The immense acquisitions of Territory which that treaty secured to us, giving to us the command of the Pacific and the control in great measure of the commerce between the east & the west of the old world cannot be too highly valued. If secured for Freedom by timely effort now the settlement of these territories and their organization into States, under the auspices of the American Republic will probably attract other Mexican States into voluntary union1 with us and exert an influence upon the destinies of both hemispheres which can hardly be exaggerated. I am conscious that the foregoing statement of my views is rather crude & imperfect, but it will be sufficient to show that you have rightly judged as to my position. You may safely challenge the production of a single remark ever made by me against the prosecution of the war after it was commenced, or in derogation or disparagement of our officers & men or their just claims, or in opposition to the grant of any necessary supplies. I dont wish you to understand, however, that I join in any impeachment of those who conscientiously opposed the war from first to last. Among the opponents of the war were many doubtless who were governed mainly by party considerations: but others were men of the purest & most elevated character, who were controlled throughout by conscientious convictions of Christian duty, unmingled with any wish or purpose, factiously and unnecessarily to embarrass the Government. God forbid, that I should join in any cry against such men, because I find myself unable to agree with them. It is enough for me to hold and act upon my own opinions — not with absolute certainty that I am right, but honestly endeavoring to avoid error, without impeaching those who hold contrary views. Of course this rough letter is not for the public but simply for your own satisfaction.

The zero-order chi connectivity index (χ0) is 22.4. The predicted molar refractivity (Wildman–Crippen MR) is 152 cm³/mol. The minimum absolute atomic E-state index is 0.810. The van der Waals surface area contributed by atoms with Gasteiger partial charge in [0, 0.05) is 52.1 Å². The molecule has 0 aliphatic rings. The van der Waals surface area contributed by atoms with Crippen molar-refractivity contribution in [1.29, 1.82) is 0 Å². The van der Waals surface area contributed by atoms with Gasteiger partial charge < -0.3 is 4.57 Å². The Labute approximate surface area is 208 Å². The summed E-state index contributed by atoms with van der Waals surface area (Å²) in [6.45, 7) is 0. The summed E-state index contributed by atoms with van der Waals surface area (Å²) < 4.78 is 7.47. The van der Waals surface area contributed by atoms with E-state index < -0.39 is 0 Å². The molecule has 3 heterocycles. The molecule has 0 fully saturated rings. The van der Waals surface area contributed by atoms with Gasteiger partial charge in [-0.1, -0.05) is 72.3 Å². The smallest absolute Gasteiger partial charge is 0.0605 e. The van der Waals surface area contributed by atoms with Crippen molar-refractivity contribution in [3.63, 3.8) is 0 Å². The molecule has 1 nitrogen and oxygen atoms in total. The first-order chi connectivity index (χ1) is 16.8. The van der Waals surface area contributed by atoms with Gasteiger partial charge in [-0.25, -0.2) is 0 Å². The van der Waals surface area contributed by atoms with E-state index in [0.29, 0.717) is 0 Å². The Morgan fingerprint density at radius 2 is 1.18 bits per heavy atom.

Notwithstanding all the abuse heaped upon me, I have as yet kept out of the Newspapers, preferring to let my acts define my position in due season. I am very sorry to observe remark that you are embarrassed in maintaining your position by want of pecuniary means. My own resources by the heavy drafts made on them of late are completely exhausted, but we have friends in Brown County who are able & I trust willing to come promptly to your aid. You do the work & bear the brunt of the contest, and they should unhesitatingly furnish the munitions of war. I have taken the liberty of writing to my friend Mr. Coyne (?) on this subject. Was this wrong? If not, will you not speak to him yourself?
Let me hear from you soon, & meantime believe me
[Salmon P. Chase.]
* From letter book 6, pp. 172-173.
1 This idea bad been elaborated in the National Era for Aug. 19, 1847. ef. E. G. Bourne, “The Proposed Absorption of Mexico,” Essays in Historical Criticism, p. 236.
SOURCE: Annual Report of the American Historical Association for the Year 1902, Vol. 2, p. 171-4